Just Down The Road A Piece...

Although there is no shortage of things to do in Chicago, occasionally it's time for a change of pace and some new scenery. What I really need is a vacation and a concentrated block of time off from work, considering I haven't had more than a three-day weekend since Christmas, but that's not really in the cards at the moment. Instead, I've done the next best thing and set up a couple of day trips with Justin that will at least provide a temporary escape.

The impetus for today's excursion actually came from Justin, who mentioned that he was interested in seeing "Frank Lloyd Wright: Organic Architecture for the 21st Century" at the Milwaukee Art Museum. I readily agreed to go with him, since I like our neighbor to the north and its art museum in particular. I first went to the Milwaukee Art Museum on a field trip with my AP Art History class when I was a senior in high school, and I went again with Katherine during Spring Break our senior year of college, when she wanted to visit a friend who lived in Milwaukee. 2011 would put me on pace for visiting the museum once every four years -- I couldn't resist maintaining the pattern.

Naturally, no trip to Wisconsin is complete without consuming some cheese, and we stopped at the landmark Mars Cheese Castle, which is familiar to any motorist who has traveled the span of I-94 that spans Milwaukee and Chicago, due to its enormous sign. I think I've stopped there every time I've been in the area, largely for the cheese curds, my favorite Wisconsin delicacy. Cheese curds are little bits of fresh cheese that haven't been pressed to form a solid block. As a result, they make a pleasant squeaking sound against your teeth when you bite them, due to the trapped air, and they are very mild in flavor, since they have not been aged. They're virtually impossible to find in Chicago, aside from the occasional farmers' market, so I try to pick some up whenever I pass by.

The Mars Cheese Castle recently underwent a renovation, and now actually looks like a castle. Before, it was a large, corrugated metal structure, which provided a humorous contrast with its regal epithet.

Getting to the museum turned out to be a bit more harrowing than originally anticipated, as the enormous parking structure across the street where both of us had parked in the past for the museum was closed for construction. We unsuccessfully tried locating street parking, and the lot for the museum was full, as was the lot for the museum next door. We ended up having to valet the car (which always makes me nervous), though at $10 regardless of how long you left the car there, it was still a deal compared to what it costs to park in Chicago.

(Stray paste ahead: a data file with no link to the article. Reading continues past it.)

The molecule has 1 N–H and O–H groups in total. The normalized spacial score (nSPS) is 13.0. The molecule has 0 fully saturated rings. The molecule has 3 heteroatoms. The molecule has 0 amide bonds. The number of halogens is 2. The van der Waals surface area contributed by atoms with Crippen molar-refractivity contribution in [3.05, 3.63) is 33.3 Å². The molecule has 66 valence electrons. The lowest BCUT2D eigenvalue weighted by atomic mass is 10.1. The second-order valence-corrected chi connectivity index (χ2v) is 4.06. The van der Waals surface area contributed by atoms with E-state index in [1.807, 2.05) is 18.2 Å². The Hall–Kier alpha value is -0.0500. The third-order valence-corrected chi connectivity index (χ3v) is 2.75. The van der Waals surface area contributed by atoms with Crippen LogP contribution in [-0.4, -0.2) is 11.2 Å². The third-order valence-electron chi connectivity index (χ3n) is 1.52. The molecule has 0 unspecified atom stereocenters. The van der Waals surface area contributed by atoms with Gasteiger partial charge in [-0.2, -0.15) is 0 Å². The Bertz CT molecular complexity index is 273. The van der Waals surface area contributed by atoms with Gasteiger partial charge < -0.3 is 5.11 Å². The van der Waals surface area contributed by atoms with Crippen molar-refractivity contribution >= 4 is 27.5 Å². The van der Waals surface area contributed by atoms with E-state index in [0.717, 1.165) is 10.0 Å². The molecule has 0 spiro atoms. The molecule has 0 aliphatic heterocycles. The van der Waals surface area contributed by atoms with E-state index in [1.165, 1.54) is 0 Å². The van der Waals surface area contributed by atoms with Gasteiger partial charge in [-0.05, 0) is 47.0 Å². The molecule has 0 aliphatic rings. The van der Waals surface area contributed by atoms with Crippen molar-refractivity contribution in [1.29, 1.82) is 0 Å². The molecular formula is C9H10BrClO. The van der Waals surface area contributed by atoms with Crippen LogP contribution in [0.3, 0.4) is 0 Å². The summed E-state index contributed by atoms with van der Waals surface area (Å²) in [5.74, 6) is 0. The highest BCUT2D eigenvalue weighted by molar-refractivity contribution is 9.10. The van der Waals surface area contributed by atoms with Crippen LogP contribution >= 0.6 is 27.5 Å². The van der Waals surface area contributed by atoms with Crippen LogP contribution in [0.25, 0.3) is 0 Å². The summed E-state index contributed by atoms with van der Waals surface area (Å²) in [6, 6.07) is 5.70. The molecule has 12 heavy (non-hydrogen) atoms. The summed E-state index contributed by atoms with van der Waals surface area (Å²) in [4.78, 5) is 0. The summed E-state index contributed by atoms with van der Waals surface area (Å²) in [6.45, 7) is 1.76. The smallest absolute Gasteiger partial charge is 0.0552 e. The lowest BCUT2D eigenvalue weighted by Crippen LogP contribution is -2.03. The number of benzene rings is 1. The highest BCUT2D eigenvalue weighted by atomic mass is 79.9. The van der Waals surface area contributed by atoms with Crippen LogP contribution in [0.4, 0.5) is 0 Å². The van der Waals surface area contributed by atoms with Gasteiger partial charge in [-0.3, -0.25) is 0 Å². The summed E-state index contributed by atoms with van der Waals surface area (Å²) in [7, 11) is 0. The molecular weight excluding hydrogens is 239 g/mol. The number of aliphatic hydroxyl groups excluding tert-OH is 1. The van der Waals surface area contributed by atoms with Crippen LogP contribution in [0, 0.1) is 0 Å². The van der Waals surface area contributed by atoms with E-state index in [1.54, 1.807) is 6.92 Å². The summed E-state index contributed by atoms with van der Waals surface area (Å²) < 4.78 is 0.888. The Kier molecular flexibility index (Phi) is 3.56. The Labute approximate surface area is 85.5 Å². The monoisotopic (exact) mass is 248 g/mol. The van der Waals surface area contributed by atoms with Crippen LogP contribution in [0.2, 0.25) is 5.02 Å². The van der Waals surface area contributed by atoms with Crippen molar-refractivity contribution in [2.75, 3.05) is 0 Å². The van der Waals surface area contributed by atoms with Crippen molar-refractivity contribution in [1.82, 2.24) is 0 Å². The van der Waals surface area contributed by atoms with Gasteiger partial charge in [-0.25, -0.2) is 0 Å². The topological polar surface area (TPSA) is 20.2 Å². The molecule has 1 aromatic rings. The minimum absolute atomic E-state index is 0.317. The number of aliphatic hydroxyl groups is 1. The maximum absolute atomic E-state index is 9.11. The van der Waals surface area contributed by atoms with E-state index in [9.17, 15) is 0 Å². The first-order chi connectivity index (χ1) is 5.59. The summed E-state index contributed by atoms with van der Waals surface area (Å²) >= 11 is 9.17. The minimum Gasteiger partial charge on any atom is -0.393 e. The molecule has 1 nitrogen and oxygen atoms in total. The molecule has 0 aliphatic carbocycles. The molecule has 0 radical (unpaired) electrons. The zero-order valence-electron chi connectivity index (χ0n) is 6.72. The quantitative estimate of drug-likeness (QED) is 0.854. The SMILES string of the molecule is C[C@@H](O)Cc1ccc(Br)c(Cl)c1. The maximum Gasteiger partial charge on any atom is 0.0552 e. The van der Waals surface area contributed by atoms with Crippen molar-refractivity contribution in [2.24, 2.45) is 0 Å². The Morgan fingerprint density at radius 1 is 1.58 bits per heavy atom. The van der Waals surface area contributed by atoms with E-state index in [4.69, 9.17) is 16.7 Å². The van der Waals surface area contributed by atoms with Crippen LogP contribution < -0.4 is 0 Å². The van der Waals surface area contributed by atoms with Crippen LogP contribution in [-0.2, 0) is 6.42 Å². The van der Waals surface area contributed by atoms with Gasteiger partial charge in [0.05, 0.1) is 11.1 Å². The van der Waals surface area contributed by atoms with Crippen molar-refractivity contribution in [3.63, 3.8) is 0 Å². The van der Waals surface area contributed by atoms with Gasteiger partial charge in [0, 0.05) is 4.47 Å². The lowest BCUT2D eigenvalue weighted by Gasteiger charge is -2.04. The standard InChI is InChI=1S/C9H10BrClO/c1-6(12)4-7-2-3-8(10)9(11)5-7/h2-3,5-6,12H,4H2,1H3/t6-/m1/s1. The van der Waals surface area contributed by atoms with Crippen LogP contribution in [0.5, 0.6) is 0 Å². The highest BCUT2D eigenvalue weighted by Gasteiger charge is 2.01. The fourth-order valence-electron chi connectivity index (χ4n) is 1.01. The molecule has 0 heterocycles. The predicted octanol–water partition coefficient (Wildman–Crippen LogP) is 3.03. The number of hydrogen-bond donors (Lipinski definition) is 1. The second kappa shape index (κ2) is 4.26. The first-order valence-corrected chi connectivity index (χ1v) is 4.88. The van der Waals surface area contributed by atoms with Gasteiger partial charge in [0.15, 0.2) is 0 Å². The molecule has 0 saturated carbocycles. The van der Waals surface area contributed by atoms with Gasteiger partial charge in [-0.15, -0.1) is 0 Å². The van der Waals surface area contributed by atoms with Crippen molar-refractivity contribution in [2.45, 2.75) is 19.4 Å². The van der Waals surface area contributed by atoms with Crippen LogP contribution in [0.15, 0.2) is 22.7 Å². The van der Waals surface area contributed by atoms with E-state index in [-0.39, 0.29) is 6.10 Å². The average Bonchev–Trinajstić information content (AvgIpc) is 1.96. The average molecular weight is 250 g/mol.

Justin and I in the Quadracci Pavilion of the Milwaukee Art Museum, the first U.S. project designed by Santiago Calatrava.

The Frank Lloyd Wright exhibit focused largely on Wright's vision for the future, as expressed in his conceptual drawings and models for planned communities that were never constructed, as well as his developments in modular housing and what we would call "green" design today. There were also drawings for a large number of houses and other buildings that he designed during his career which demonstrated the unconventional ways that Wright utilized space in his designs.

Personally, having visited a few of his buildings, including Unity Temple and Wingspread (a mansion designed for heirs to the S.C. Johnson family), I feel that Wright sometimes created unusual spaces just because he could, or because they were aesthetically interesting, but they weren't always necessarily practical for everyday living. His ceilings are low, his furniture tiny and uncomfortable, and rooms are often laid out in an inefficient manner. His works are interesting places to visit, but I wouldn't want to live in one.